Scientists at the University of Glasgow have developed a solar-powered synthetic skin that mimics the sense of touch. It does so without using expensive touch sensors that are used in more conventional prosthetic limbs. And everything is processed through the embedded solar cells and tiny LEDs.
The solar cells embedded in the skin can generate enough energy to power the micro-actuators that control the prosthetic hand's movements. The solar cells are also responsible for providing a unique sense of touch by measuring objects' shadows.
Since this prototype's energy source is the synthetic skin itself, Professor Ravinder Dahiya, research lead at the university's James Watt School of Engineering, said that it's also capable of powering the hand as well as the devices attached to it.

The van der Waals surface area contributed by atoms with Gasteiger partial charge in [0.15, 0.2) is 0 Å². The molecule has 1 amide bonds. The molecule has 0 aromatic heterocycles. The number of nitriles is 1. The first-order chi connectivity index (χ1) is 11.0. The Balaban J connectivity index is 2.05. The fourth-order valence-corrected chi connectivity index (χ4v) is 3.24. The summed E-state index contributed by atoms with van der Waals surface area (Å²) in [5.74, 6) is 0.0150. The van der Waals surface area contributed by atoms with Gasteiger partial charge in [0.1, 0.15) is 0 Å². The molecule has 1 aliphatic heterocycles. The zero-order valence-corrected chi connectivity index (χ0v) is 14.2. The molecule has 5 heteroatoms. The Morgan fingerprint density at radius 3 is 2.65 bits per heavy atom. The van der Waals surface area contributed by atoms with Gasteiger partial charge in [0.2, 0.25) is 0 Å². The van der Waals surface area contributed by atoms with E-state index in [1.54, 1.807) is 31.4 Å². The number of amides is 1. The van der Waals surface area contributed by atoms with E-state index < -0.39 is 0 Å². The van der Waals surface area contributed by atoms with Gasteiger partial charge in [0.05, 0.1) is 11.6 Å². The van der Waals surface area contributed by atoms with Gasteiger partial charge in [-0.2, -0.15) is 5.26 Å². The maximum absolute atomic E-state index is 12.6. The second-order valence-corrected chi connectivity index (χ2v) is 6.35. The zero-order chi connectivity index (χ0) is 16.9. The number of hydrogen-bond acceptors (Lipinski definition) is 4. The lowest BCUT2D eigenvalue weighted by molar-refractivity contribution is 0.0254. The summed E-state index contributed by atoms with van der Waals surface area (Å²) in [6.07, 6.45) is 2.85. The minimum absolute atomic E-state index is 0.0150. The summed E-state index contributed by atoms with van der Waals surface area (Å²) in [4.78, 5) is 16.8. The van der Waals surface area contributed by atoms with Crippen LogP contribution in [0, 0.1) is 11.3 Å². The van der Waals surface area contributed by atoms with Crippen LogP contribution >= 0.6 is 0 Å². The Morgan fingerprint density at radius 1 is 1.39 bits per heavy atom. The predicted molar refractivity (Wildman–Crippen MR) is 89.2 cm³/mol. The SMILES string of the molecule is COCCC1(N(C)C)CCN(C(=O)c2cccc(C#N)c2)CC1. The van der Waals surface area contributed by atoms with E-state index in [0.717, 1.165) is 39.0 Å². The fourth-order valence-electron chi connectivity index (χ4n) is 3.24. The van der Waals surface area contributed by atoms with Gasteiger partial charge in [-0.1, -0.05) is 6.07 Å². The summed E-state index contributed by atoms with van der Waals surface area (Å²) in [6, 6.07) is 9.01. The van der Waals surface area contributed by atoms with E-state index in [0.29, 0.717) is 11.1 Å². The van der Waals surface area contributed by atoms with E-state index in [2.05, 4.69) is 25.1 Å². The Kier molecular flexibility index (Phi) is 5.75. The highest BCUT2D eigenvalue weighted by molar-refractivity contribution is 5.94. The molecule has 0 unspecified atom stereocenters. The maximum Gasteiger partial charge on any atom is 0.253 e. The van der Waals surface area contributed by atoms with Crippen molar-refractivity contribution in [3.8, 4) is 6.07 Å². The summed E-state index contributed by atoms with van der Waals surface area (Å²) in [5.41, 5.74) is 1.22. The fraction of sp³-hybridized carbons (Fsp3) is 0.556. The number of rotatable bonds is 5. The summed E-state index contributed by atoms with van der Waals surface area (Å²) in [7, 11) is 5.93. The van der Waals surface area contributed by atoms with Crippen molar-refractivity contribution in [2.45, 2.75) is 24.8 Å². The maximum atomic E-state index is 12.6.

This iteration also consists of supercapacitors, devices that hold an electrical charge, allowing the synthetic skin to continue operating even when there's no daylight.
A unique sense of touch
The solar cells work double-time to provide the prosthetic limb a unique sense of touch. It uses the approaching objects' shadow to calculate its shape.
When this capability is combined with data from the LED-produced infrared light (which can sense distance), the e-skin, in effect, has a sense of touch.
This prototype's prosthetic hand has been taught to grasp objects, like rubber balls. When used on a robotic arm, the synthetic skin can detect the presence of unexpected things, potentially preventing industrial accidents.
This progress is a step closer to creating a completely self-powered prosthetic limb shrouded in flexible skin made from relatively inexpensive parts. Furthermore, the e-skin's sensing capabilities could lead to a version that can identify approaching objects before making contact.What do you think of this new development?